Advertisement
YOU ARE HERE: LAT HomeCollections

Tribunal on Hariri slaying opens

March 02, 2009|Associated Press

LEIDSCHENDAM, NETHERLANDS — An international tribunal to prosecute suspects in the assassination of former Lebanese Prime Minister Rafik Hariri opened Sunday with a moment's silence and a pledge to impartially investigate the politically charged case.

Speaking at the opening ceremony of the Special Tribunal for Lebanon, prosecutor Daniel Bellemare said he would continue his investigations without political interference and would call "as soon as possible" for Lebanese authorities to turn over four pro-Syrian generals who are suspects.

Bellemare, a Canadian, said he could issue several indictments as a result of his inquiry into the Feb. 14, 2005, suicide blast that killed Hariri and 22 others on a Beirut street, but he would not say when.

The generals led Lebanon's police, intelligence service and an elite army unit at the time of the killing. They are the only suspects in custody, but have not been charged.

The new court has a wing ready to detain suspects at a Hague jail that already holds former Bosnian Serb leader Radovan Karadzic and former Liberian President Charles Taylor, among other international war crimes suspects.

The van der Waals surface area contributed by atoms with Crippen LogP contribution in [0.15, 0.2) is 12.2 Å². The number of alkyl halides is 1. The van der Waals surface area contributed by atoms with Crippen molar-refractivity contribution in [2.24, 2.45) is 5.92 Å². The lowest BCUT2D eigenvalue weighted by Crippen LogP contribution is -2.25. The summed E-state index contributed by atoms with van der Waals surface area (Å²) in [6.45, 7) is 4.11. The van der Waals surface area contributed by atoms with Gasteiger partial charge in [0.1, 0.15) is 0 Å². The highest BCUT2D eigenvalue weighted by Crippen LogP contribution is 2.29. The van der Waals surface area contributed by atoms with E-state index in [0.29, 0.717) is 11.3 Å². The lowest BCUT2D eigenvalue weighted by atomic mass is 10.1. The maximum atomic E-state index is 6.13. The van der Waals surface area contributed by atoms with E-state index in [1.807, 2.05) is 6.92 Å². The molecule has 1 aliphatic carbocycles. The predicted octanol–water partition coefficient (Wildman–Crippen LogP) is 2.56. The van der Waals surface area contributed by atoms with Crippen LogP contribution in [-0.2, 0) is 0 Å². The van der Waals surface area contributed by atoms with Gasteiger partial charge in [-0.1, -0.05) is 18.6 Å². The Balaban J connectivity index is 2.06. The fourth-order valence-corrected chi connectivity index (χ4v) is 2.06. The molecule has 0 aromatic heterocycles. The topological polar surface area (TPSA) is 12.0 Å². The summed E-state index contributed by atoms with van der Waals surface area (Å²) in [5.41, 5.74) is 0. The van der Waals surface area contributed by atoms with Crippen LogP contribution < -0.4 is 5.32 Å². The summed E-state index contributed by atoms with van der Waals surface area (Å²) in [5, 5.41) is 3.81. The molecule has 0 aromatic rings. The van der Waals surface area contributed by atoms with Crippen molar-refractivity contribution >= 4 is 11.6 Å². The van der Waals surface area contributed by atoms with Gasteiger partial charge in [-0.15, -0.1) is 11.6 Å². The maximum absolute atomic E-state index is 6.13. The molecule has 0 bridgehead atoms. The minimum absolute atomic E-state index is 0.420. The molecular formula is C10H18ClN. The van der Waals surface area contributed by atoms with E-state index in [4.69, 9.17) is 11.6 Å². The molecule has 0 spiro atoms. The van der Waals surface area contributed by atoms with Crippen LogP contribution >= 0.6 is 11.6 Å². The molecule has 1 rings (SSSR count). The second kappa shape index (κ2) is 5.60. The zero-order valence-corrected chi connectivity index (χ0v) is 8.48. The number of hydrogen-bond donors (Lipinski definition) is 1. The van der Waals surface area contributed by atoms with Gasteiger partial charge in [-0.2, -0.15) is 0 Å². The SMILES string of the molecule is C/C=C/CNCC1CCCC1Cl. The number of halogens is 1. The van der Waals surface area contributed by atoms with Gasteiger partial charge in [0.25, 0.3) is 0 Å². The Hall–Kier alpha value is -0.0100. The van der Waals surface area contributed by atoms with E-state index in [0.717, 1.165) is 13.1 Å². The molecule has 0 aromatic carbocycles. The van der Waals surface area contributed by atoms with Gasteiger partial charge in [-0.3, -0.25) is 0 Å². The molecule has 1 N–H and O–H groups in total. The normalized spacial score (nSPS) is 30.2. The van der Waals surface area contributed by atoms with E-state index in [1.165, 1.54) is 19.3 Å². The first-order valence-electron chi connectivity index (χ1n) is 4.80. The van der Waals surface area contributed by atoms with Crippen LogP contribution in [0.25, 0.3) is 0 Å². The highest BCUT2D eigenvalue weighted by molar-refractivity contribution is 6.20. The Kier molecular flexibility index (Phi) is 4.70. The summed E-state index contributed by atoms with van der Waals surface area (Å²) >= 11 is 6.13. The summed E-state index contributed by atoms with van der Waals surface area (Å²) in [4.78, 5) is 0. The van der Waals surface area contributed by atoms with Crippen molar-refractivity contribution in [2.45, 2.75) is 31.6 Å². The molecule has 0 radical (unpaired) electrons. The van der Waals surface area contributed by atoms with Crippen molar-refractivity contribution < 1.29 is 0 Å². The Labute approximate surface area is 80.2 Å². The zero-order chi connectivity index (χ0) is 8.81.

In Lebanon, hundreds of supporters of the anti-Syrian March 14 group gathered near Hariri's tomb in downtown Beirut, where they watched the opening session on two giant screens.

Earlier, dozens of anti-Syrian lawmakers laid wreaths on Hariri's tomb and those of his bodyguards and aides who were killed with him.

As prime minister, Hariri, a billionaire businessman, was credited with rebuilding downtown Beirut after the 1975-90 civil war and with trying to limit Syria's influence.

Syria denies any involvement in the assassination. But mass protests and international pressure forced the government in Damascus to withdraw its troops from Lebanon after a 29-year presence.

Advertisement
Los Angeles Times Articles
|
|
|